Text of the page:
Historical and Ethnographic Perspectives on Informal Finance: Symposium Report

Daivi Rodima-Taylor (Boston University) and Elise Dermineur Reuterswärd (Umeå University)

The interdisciplinary symposium Informal Financial Markets: Now and Then. From Pre-Banking to Bitcoin that took place at Umea University from January 21-23, 2020, brought together a diverse group of scholars to discuss the characteristics, functions and importance of informal credit markets, and the impacts of technology on these. The discussions drew on historical as well as ethnographic studies of financial informality.

In today’s world where de-personified exchange has loosened social ties between individuals, and technology and code aspire to be a proxy for trust, informal credit and cooperation occupy an ambiguous space.  To better understand the challenges posed by financial formalization and technology, the symposium suggested attention to past practices. In pre-industrial Europe, most financial transactions took place through peer-to-peer lending networks. It is estimated that nearly 90% of transactions in early modern Englandwere carried out on credit. In Sweden, most credit transactions took the form of peer-to-peer lending exchange until the nineteenth century. A chronic shortage of money as a medium of exchange made credit essential for daily transactions; but these markets were prolific also because they were embedded in local communities and social systems.

Today, informal credit arrangements are an important part of the financial system of developing countries, fueled by the lack of banking institutions willing to extend small loans to low income consumers. Peer-to-peer lending comprises the majority of credit transactions in those regions, many of which take place through informal Rotating Saving and Credit Associations (ROSCAs). In South Africa, a country of nearly 57 million inhabitants, there have been reported to exist more than 800,000 ROSCAs (stokvels): black South Africans invest approximately 49 billion Rand in stokvels per year.

Recently, technology has added a new twist. Many stokvels in South Africa communicate via social media applications, such as WhatsApp and Facebook groups, and some manage group activities digitally. In 2017, the first blockchain based ROSCA platform was developed utilizing smart contracts on the Ethereum network. In Sweden, the government has recently considered introducing national digital currency: e-krona. It could be the first country to switch entirely to a cashless society. What are the impacts of the ongoing global digitization to mutual help and social fabric of the communities?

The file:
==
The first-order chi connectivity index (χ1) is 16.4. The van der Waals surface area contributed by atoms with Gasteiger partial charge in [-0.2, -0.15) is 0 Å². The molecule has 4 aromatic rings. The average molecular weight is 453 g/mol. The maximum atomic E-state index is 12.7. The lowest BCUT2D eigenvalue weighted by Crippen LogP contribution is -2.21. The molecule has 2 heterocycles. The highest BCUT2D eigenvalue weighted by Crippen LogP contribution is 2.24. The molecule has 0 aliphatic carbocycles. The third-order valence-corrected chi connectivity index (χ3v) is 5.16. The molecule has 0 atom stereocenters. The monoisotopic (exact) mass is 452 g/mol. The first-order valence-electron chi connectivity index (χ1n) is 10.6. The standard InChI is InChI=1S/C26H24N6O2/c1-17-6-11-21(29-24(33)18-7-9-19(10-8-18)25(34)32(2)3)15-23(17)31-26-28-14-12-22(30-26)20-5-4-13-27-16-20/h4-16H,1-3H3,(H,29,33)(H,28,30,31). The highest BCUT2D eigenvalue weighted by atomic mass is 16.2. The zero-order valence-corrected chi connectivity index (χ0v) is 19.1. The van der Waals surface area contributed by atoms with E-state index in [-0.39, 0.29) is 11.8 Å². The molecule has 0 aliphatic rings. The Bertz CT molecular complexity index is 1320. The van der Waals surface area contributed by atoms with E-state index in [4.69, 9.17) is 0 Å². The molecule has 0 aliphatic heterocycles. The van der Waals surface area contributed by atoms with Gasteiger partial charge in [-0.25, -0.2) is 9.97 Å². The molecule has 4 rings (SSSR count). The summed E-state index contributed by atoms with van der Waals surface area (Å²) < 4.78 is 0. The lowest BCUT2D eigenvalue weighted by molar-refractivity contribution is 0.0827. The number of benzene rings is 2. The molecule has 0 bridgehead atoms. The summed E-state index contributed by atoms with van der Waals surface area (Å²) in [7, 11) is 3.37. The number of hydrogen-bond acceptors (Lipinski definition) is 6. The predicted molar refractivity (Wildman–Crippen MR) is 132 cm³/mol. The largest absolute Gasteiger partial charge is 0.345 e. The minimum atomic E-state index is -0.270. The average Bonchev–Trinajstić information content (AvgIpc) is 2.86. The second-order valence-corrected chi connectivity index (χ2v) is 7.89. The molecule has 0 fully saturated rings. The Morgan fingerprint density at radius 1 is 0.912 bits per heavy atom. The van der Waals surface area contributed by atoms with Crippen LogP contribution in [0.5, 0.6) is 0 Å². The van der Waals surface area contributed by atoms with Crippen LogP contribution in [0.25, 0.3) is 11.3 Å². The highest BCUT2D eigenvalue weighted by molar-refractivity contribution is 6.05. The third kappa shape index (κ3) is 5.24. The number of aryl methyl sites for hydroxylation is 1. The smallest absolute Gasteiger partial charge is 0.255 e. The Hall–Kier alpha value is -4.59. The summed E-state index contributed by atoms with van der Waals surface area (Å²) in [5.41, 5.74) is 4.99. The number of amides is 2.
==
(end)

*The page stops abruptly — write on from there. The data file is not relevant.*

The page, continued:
Historical and contemporary case studies of the symposium cast light on the ways in which informal financial markets and networks have formed and functioned and how wealth was circulated in these, exploring gendered experience as well as impacts on poverty. Discussions highlighted the changing patterns of intermediation that accompany institutional and technological changes  in informal credit markets.

Caroline Shenaz Hossein’s keynote focused on black ‘Banker Ladies’ who engage in solidarity economy in contemporary slums of big cities through rotating savings and credit associations. These informal mutual aid groups that are based on trust networks are widespread among Haitian-born Canadian women who find themselves largely excluded from the services of the commercial banks. Shenaz Hossein has studied similar mutual support groups in the urban areas of Jamaica, Guyana and Haiti, where such informal banking systems provide not only coping tools for livelihood survival, but also social connectedness, and avenues for political action.

The relationships between moral economy and financialization were examined in the study by Dermineur Reuterswärd and Svetiev. At the example of case studies of non-intermediated credit relationships spanning historical records of pre-industrial France and Finland and the stokvels of contemporary KwaZulu Natal, the authors documented changes in financial intermediation, with implications to trust, agency, and sociality.

Stokvel meeting in KvaZulu Natal, South Africa. Photo: Elise Dermineur Reutersward